Question: What is the standard of care for new and existing patients with regard to periodontal screening and recording (PSR) versus full comprehensive periodontal charting? Also, where can I find the documentation for the standard? I have always thought that the standard is documented six-point periodontal charting, including recession, furcation, and mobility at least one time a year for existing patients and for all new patients.
I formerly worked with a periodontist who used this protocol. However, my current office says the standard of care is an annual PSR (recording codes 0–4 per each sextant) for existing patients and at the comprehensive exam for new patients. I wanted to get your thoughts before I enter into a discussion about this with my boss.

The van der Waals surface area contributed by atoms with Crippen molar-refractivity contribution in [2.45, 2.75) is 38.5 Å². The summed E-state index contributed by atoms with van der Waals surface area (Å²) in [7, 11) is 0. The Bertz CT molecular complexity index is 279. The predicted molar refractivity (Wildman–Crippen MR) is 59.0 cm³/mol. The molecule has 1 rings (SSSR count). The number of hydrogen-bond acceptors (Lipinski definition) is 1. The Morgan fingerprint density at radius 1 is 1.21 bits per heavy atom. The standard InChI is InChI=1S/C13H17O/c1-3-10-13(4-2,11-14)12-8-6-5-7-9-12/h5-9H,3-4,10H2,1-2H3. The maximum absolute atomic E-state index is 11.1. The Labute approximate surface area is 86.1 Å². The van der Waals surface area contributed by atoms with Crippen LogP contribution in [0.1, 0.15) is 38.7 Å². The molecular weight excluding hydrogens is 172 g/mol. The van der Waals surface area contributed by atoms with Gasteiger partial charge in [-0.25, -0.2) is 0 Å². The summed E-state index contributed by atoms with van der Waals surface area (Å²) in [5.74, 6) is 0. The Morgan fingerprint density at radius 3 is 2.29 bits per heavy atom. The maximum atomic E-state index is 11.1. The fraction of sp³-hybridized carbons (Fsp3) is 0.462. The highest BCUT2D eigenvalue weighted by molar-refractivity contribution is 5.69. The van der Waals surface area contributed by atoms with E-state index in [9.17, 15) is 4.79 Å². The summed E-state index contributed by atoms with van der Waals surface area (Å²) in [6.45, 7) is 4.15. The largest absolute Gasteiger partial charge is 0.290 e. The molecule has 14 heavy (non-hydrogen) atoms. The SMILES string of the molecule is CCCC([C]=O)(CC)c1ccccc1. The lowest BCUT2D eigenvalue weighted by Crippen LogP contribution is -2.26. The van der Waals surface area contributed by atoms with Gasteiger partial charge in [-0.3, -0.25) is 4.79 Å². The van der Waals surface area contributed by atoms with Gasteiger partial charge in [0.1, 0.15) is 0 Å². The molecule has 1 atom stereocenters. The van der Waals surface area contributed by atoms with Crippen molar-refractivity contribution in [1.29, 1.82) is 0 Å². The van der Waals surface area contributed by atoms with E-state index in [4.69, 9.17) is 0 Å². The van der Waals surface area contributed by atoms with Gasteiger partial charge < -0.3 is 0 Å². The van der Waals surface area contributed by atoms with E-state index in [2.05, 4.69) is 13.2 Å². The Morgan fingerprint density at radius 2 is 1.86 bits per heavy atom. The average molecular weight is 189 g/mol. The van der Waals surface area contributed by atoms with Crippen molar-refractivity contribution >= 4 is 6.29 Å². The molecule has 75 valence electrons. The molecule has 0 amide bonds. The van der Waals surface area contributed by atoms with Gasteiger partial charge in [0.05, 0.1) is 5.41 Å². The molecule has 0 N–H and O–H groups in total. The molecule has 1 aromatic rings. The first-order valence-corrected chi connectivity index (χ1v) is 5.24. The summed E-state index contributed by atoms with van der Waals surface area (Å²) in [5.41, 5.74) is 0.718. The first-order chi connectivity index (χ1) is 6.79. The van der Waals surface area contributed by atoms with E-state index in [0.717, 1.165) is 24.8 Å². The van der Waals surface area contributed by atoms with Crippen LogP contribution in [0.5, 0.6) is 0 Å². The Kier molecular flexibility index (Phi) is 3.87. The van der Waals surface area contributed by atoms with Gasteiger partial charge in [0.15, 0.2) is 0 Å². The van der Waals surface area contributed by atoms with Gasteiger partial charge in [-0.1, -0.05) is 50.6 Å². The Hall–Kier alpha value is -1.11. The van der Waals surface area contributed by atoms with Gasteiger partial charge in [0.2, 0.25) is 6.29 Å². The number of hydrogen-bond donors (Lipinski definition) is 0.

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Answer from Dianne Watterson: This concept that we call the “standard of care” is not a solitary document. Actually, standards of care for dentistry vary from state to state. Some states have written standards; some do not. Also, standards of care are not static, meaning they change with the advent of new technologies, new materials, and new court rulings. Therefore, dentists and dental hygienists must stay up-to-date with accepted standards in their professions.
What is the standard of care? Most people think the standard of care is one of the following:
- What the average clinician does
- What the clinician was taught in dental or dental hygiene school
- What is taught in dental or dental hygiene schools now
- The best he or she can do under the circumstances
- What the majority of clinicians are doing in their practices
- What the specialist would do under the same circumstances